By Hans Keilson. Tr. by Damion Searls.
June 2017. 224p. Farrar, $25 (9780374535599). 833.
Keilson, who died in 2011 at age 101, was
a well-praised author of fiction and nonfiction whose early novels were banned in
Hitler’s Germany. In 1944, when he wrote
this diary, Keilson was living with forged
papers in Delft, in the German-occupied
Netherlands. His parents were in a concentration camp, and he was presumably under
constant fear of discovery. It is instructive
that, even amid war and life-and-death uncertainty, it is intimated, mundane life goes
on (his lover, Hanna, receives considerable
attention). A true working poet, Keilson,
for the most part, is a private man, widely
read, spiritual, often painfully introspective,
and not always likable. He writes poems to
Hanna, to his wife, and for publication; after
the diary’s end, there is a collection of the
sonnets written for Hanna. Though the sense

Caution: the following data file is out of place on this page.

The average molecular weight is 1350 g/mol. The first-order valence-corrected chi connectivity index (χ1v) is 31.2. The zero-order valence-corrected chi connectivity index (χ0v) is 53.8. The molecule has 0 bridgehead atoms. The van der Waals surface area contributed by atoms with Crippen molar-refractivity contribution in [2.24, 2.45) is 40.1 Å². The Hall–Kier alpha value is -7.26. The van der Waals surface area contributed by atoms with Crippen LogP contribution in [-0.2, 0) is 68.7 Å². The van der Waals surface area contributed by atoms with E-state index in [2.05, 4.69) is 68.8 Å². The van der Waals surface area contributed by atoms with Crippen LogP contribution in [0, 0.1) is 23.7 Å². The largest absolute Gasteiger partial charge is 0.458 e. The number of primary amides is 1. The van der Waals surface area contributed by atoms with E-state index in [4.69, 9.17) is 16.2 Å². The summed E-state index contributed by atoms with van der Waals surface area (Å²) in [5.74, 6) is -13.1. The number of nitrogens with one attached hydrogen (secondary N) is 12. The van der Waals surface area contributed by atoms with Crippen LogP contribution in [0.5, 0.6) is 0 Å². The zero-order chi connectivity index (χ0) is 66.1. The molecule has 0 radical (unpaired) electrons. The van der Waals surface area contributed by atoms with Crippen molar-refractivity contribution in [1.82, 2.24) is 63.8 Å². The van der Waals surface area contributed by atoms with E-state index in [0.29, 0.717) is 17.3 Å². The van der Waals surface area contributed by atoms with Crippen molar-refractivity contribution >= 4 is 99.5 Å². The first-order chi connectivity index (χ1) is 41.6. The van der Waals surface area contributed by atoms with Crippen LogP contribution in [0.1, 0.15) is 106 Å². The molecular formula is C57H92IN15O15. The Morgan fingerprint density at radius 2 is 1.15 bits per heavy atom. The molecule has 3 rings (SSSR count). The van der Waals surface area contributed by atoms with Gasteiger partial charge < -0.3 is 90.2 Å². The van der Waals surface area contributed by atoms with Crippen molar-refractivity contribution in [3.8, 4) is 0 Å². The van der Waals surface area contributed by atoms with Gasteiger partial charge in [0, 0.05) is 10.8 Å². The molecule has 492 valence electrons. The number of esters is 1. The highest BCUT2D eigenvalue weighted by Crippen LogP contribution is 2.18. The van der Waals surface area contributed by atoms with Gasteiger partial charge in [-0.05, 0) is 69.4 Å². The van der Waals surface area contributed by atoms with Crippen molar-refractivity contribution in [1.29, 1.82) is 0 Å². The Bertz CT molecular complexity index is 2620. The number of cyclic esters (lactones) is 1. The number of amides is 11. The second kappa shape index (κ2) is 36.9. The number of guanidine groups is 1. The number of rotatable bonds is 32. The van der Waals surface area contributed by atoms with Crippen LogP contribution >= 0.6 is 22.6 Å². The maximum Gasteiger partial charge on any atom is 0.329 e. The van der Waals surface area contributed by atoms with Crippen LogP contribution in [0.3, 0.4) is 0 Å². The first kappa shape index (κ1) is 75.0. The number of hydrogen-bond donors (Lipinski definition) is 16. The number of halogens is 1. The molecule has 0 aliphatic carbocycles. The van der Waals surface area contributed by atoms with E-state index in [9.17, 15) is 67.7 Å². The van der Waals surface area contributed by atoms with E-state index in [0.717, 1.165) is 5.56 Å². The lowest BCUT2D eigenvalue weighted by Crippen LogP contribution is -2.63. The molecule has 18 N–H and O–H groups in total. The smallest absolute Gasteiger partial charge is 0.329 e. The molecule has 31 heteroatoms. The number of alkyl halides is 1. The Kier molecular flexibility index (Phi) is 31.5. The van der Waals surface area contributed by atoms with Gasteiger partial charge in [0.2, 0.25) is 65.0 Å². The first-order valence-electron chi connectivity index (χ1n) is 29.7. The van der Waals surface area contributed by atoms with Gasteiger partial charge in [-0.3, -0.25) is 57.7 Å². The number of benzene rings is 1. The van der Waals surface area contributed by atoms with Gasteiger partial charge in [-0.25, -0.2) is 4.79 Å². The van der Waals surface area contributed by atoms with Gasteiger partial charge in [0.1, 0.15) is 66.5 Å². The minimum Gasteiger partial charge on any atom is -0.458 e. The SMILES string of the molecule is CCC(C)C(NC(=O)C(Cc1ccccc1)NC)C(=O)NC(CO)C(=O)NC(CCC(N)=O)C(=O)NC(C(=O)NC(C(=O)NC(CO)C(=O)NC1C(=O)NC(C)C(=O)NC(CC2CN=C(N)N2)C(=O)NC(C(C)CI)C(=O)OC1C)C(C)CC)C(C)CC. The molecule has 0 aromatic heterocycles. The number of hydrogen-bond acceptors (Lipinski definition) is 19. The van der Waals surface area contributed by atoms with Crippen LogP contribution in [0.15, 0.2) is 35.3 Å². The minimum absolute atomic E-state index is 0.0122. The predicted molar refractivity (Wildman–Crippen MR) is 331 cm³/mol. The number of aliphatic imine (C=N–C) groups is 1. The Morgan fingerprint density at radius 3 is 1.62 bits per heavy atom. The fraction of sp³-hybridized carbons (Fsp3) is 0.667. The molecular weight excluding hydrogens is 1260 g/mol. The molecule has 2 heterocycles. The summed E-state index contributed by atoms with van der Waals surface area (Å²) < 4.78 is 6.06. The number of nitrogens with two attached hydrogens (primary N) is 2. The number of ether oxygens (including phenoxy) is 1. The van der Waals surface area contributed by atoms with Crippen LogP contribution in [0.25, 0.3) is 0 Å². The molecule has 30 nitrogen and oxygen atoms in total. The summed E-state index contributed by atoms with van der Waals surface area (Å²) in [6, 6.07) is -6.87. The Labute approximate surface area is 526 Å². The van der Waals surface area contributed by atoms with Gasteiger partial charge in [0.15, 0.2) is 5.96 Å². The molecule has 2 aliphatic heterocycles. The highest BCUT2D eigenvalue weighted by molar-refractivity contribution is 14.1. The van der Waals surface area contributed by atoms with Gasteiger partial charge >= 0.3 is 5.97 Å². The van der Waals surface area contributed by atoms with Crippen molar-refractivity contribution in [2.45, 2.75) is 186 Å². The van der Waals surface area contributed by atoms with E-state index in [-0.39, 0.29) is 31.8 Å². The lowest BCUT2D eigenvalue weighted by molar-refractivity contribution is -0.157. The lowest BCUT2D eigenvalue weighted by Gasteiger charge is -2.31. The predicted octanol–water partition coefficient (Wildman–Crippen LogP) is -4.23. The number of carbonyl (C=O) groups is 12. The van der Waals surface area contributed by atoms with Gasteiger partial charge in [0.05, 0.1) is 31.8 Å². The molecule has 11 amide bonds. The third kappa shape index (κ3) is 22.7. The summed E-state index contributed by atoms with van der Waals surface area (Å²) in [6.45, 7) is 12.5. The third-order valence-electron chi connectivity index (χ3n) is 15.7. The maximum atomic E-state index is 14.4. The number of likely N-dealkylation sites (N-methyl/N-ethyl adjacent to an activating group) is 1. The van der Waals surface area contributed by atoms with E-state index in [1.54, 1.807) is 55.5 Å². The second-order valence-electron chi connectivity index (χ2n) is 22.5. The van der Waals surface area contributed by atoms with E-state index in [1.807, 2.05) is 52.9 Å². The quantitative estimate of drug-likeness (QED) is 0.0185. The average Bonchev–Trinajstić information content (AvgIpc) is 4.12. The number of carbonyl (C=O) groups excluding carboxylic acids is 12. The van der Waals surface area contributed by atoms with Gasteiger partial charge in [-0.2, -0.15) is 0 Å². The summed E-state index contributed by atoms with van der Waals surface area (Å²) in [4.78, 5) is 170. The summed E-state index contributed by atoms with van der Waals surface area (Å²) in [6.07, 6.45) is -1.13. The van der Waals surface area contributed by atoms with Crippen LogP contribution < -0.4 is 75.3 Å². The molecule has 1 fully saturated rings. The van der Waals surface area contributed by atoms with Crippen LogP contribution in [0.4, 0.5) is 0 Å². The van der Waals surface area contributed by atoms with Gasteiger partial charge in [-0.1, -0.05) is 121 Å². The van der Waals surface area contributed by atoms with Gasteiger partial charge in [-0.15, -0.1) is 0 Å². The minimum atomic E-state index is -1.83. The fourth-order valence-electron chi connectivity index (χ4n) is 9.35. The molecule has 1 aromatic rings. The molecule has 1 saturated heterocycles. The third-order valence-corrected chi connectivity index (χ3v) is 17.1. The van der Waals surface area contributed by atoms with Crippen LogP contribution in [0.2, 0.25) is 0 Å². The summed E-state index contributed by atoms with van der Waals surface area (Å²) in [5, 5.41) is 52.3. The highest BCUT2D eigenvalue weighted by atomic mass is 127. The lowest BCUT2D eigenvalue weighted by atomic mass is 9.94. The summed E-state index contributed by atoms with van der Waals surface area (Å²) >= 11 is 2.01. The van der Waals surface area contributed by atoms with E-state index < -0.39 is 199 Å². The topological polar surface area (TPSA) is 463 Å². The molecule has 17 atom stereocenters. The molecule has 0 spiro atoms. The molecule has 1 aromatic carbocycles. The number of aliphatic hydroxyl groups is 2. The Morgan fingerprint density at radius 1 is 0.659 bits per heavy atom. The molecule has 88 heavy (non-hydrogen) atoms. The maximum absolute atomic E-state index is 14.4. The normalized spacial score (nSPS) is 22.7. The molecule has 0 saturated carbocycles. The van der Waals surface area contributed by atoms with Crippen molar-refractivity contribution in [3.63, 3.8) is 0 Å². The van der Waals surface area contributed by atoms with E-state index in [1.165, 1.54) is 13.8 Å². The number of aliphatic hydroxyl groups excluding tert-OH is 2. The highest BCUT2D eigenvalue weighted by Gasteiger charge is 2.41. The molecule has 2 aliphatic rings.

of threat and terror that is oddly lacking in
his diary is abundant in the poetry. A curious
and often compelling literary artifact from
the war years. —Mark Levine
Love, Africa: A Memoir of Romance,
War, and Survival.
By Jeffrey Gettleman.
May 2017. 352p. Harper, $27.99 (9780062284099). 810.
Gettleman recounts his two decades in
journalism in this exciting, harrowing memoir that aptly displays why he’s a Pulitzer
Prize winner and a New York Times bureau
chief. In college at Cornell
in the 1990s, Gettleman
discovered his two true
loves: East Africa and a
beautiful, bright fellow
student named Courtenay.